"I was brought on to this modern apprenticeship, and I worked with the likes of Colin Baillie and Hugh Mackintosh at Highland Rugby Club as an apprentice coach, going out and delivering lots of sessions within primary and secondary schools.
"I moved to Glasgow to play rugby and during that whole time I always coached on the side. I still wanted to play rugby to a high level, but I realised that I wanted to work in rugby as well.
"Being able to do that as a rugby development officer allowed me to pursue my on-field stuff, because I had flexibility with my time. When I finished playing I decided I wanted to do that more, but I still didn't see any opportunities in coaching full-time. Over the last three or four years more has popped up and it has been really good.
"People have said to me that it's quite a male-dominated area, and ask if I just coach girls – no, I just coach rugby. It doesn't have to be females. That's the area of the game I'm most experienced in, but I would still like to have opportunities to coach within the male game as well.
"At the end of the day I just want to work with players who want to get better and get to the highest level they can, and it all started with doing that modern apprenticeship.
"I didn't realise it at the time, but I was the first girl to do that. I was also the first female rugby development officer, so there were quite a few milestones but I never thought about them – to me it was just a job I wanted to do.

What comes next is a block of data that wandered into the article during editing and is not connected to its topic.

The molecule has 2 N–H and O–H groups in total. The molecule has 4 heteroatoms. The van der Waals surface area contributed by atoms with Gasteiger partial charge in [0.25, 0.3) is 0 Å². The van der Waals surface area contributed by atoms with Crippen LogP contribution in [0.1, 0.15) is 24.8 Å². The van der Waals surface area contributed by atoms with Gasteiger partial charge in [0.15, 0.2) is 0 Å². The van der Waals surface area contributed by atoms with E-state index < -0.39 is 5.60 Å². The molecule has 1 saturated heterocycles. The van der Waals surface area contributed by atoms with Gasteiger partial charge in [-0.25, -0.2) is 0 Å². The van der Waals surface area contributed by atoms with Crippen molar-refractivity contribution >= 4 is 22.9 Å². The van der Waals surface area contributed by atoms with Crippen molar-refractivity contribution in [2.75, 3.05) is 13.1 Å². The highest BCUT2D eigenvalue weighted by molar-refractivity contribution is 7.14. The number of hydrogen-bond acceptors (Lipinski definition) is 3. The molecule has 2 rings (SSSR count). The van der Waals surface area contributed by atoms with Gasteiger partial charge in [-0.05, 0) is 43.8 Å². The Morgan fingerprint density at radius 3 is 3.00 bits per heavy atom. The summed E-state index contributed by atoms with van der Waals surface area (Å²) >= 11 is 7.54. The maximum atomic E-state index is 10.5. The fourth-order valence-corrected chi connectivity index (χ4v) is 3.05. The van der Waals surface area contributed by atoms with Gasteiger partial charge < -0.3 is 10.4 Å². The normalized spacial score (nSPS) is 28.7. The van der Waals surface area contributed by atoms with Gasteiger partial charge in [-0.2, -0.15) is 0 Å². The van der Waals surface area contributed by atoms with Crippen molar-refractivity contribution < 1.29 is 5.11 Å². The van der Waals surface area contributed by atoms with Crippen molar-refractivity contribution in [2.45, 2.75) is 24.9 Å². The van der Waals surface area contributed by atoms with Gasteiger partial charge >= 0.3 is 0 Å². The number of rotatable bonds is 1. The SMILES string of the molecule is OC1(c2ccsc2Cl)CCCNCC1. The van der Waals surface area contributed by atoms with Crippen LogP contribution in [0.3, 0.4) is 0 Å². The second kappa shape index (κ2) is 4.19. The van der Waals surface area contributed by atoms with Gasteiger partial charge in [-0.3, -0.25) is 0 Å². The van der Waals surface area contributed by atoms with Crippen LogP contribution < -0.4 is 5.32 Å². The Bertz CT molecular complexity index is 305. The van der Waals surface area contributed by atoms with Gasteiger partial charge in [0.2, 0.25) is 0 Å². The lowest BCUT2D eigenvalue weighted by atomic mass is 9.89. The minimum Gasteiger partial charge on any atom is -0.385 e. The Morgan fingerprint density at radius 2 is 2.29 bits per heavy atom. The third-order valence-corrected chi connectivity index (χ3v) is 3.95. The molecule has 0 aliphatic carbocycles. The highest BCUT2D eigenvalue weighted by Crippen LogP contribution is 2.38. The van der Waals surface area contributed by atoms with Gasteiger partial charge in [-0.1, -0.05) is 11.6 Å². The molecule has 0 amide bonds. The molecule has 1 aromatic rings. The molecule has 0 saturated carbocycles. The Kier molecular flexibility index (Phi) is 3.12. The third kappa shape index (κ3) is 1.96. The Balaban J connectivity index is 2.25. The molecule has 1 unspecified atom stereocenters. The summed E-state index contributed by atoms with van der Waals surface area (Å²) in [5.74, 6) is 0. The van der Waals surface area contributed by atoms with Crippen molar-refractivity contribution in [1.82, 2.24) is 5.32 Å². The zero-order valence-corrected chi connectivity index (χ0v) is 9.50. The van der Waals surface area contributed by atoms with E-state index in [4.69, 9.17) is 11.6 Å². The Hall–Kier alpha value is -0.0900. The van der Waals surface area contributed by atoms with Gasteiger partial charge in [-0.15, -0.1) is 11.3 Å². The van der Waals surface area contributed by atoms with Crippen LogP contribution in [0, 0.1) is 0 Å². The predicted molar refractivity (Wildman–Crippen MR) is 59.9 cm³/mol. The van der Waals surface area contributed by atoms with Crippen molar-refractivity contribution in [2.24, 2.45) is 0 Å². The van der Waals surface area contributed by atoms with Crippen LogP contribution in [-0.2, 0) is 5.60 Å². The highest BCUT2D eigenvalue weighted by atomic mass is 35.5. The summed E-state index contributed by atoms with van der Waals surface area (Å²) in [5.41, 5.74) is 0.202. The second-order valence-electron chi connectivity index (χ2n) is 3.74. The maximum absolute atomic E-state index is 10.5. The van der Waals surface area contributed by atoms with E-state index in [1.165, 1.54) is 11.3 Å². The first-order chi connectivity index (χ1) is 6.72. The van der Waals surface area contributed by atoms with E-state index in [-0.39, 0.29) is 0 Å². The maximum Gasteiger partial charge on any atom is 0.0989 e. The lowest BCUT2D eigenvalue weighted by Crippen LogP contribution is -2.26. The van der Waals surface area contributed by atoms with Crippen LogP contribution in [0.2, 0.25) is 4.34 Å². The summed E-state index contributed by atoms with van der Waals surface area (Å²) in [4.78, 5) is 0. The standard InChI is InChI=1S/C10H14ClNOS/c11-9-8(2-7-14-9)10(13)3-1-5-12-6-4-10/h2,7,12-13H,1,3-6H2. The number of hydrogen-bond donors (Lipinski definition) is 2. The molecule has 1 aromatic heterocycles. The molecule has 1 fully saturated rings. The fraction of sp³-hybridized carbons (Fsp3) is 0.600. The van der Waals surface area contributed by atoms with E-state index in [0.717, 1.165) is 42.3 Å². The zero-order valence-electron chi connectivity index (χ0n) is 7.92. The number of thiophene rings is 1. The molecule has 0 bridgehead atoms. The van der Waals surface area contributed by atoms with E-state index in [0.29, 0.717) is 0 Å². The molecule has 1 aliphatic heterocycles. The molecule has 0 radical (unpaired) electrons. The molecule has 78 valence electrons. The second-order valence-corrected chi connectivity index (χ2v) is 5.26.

"Seeing players develop and get better, coming out the other side as better people, better rugby players and with more confidence in their own ability, that's a massive tick in the box for me. That's what drives me to keep getting better as a coach."
As a coach, then, the 42-time Scotland cap is also keen to push herself to the next level as a coach with Glasgow Warriors in the Celtic Challenge, as well as helping players fulfil their potential.
Smith can reflect on the amount of progress there has been for women's rugby, but when all is said and done she simply wants to be proud of the effort put in over the next few months.
"There are many more opportunities for girls around 15, 16 and 17 years old," Smith added.
"The reality is that it could be a career choice for them now to be a professional rugby player, which is brilliant. That's the kind of thing I wish was around when I was younger – even just a little bit younger – but I'm really excited to see the opportunities that girls are getting now.
"I remember playing some senior club rugby, and we were trying to round up players to fill gaps in the teamsheet. Now there are more players in the game, and from a Scotland point of view there are more players coming through with experience, which means there is far more competition for selection, which is a good thing because it drives everyone on.
"The Celtic Challenge is a hugely exciting opportunity. We probably need to be careful not to get caught up in it – we're still there to do a job, we've still got to perform – and we want those players to be in a position where they feel comfortable going out and doing that.
"My goal is that we work really well as a coaching team and compliment each other. We have been together for a couple of sessions over the last couple of weeks, and we can see things starting to take shape.
"My personal goal is that the girls go out and put in performances that they are proud of, and that we improve week-on-week and game-on-game.
"I want those players to leave at the end of the programme feeling like they have improved, and that they have had the opportunity to go out and perform or try things that they wouldn't normally do at club level, or that they've had the opportunity to play with more experienced players around them.
"For me it's about improving and putting in performances that we're proud of."